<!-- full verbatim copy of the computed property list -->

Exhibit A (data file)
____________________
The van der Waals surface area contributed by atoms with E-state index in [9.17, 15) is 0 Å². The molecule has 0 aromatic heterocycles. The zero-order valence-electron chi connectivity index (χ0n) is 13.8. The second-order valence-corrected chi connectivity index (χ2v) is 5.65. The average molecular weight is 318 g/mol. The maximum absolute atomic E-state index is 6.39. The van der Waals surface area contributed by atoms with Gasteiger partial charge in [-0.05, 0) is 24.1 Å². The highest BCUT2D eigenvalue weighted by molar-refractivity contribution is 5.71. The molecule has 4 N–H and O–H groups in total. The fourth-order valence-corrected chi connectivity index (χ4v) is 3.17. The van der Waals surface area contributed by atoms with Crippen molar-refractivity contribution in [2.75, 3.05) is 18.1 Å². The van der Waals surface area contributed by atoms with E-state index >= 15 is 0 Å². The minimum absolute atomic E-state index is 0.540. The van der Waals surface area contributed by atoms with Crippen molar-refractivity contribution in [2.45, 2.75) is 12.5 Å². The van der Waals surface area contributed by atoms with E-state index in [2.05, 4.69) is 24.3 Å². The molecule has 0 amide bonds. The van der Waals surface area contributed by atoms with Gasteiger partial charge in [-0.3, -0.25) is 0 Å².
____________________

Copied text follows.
The van der Waals surface area contributed by atoms with E-state index in [9.17, 15) is 0 Å². The molecule has 0 aromatic heterocycles. The zero-order valence-electron chi connectivity index (χ0n) is 13.8. The second-order valence-corrected chi connectivity index (χ2v) is 5.65. The average molecular weight is 318 g/mol. The maximum absolute atomic E-state index is 6.39. The van der Waals surface area contributed by atoms with Gasteiger partial charge in [-0.05, 0) is 24.1 Å². The highest BCUT2D eigenvalue weighted by molar-refractivity contribution is 5.71. The molecule has 4 N–H and O–H groups in total. The fourth-order valence-corrected chi connectivity index (χ4v) is 3.17. The van der Waals surface area contributed by atoms with Crippen molar-refractivity contribution in [2.75, 3.05) is 18.1 Å². The van der Waals surface area contributed by atoms with E-state index >= 15 is 0 Å². The minimum absolute atomic E-state index is 0.540. The van der Waals surface area contributed by atoms with Crippen molar-refractivity contribution in [2.45, 2.75) is 12.5 Å². The van der Waals surface area contributed by atoms with E-state index in [2.05, 4.69) is 24.3 Å². The molecule has 0 amide bonds. The van der Waals surface area contributed by atoms with Gasteiger partial charge in [-0.3, -0.25) is 0 Å².